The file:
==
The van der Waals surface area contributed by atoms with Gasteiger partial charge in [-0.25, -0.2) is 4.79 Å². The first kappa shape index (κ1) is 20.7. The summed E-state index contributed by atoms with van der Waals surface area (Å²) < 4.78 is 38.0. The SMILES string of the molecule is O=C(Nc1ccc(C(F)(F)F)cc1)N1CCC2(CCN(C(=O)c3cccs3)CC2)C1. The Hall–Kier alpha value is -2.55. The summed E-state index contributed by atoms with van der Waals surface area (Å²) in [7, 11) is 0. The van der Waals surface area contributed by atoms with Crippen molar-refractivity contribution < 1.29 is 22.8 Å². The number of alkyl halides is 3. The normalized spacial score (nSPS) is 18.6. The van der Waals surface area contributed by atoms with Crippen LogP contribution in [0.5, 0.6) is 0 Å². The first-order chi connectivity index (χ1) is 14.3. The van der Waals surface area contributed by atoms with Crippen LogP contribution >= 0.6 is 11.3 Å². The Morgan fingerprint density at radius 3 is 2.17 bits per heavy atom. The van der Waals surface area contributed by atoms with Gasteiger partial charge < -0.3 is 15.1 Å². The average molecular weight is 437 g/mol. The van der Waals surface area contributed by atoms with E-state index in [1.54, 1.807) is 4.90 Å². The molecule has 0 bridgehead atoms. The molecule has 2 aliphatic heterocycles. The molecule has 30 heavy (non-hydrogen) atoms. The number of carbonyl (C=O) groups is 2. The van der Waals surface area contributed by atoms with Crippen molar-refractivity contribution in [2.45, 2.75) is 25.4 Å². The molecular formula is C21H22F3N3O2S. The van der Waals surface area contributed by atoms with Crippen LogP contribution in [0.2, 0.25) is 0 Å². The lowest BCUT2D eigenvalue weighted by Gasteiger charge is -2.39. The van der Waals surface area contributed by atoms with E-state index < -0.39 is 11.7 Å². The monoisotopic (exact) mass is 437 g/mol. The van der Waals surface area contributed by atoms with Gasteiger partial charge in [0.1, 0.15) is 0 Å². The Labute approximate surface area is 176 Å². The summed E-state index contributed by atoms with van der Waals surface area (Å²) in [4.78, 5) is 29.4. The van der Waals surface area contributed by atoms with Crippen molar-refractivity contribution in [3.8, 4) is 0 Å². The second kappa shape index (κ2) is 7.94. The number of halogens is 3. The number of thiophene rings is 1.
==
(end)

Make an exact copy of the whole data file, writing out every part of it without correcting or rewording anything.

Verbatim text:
The van der Waals surface area contributed by atoms with Gasteiger partial charge in [-0.25, -0.2) is 4.79 Å². The first kappa shape index (κ1) is 20.7. The summed E-state index contributed by atoms with van der Waals surface area (Å²) < 4.78 is 38.0. The SMILES string of the molecule is O=C(Nc1ccc(C(F)(F)F)cc1)N1CCC2(CCN(C(=O)c3cccs3)CC2)C1. The Hall–Kier alpha value is -2.55. The summed E-state index contributed by atoms with van der Waals surface area (Å²) in [7, 11) is 0. The van der Waals surface area contributed by atoms with Crippen molar-refractivity contribution < 1.29 is 22.8 Å². The number of alkyl halides is 3. The normalized spacial score (nSPS) is 18.6. The van der Waals surface area contributed by atoms with Crippen LogP contribution in [0.5, 0.6) is 0 Å². The first-order chi connectivity index (χ1) is 14.3. The van der Waals surface area contributed by atoms with Crippen LogP contribution >= 0.6 is 11.3 Å². The Morgan fingerprint density at radius 3 is 2.17 bits per heavy atom. The van der Waals surface area contributed by atoms with Gasteiger partial charge < -0.3 is 15.1 Å². The average molecular weight is 437 g/mol. The van der Waals surface area contributed by atoms with E-state index in [1.54, 1.807) is 4.90 Å². The molecule has 0 bridgehead atoms. The molecule has 2 aliphatic heterocycles. The molecule has 30 heavy (non-hydrogen) atoms. The number of carbonyl (C=O) groups is 2. The van der Waals surface area contributed by atoms with Crippen molar-refractivity contribution in [2.45, 2.75) is 25.4 Å². The molecular formula is C21H22F3N3O2S. The van der Waals surface area contributed by atoms with Crippen LogP contribution in [0.2, 0.25) is 0 Å². The lowest BCUT2D eigenvalue weighted by Gasteiger charge is -2.39. The van der Waals surface area contributed by atoms with E-state index < -0.39 is 11.7 Å². The monoisotopic (exact) mass is 437 g/mol. The van der Waals surface area contributed by atoms with Gasteiger partial charge in [0.1, 0.15) is 0 Å². The Labute approximate surface area is 176 Å². The summed E-state index contributed by atoms with van der Waals surface area (Å²) in [4.78, 5) is 29.4. The van der Waals surface area contributed by atoms with Crippen molar-refractivity contribution in [3.8, 4) is 0 Å². The second kappa shape index (κ2) is 7.94. The number of halogens is 3. The number of thiophene rings is 1.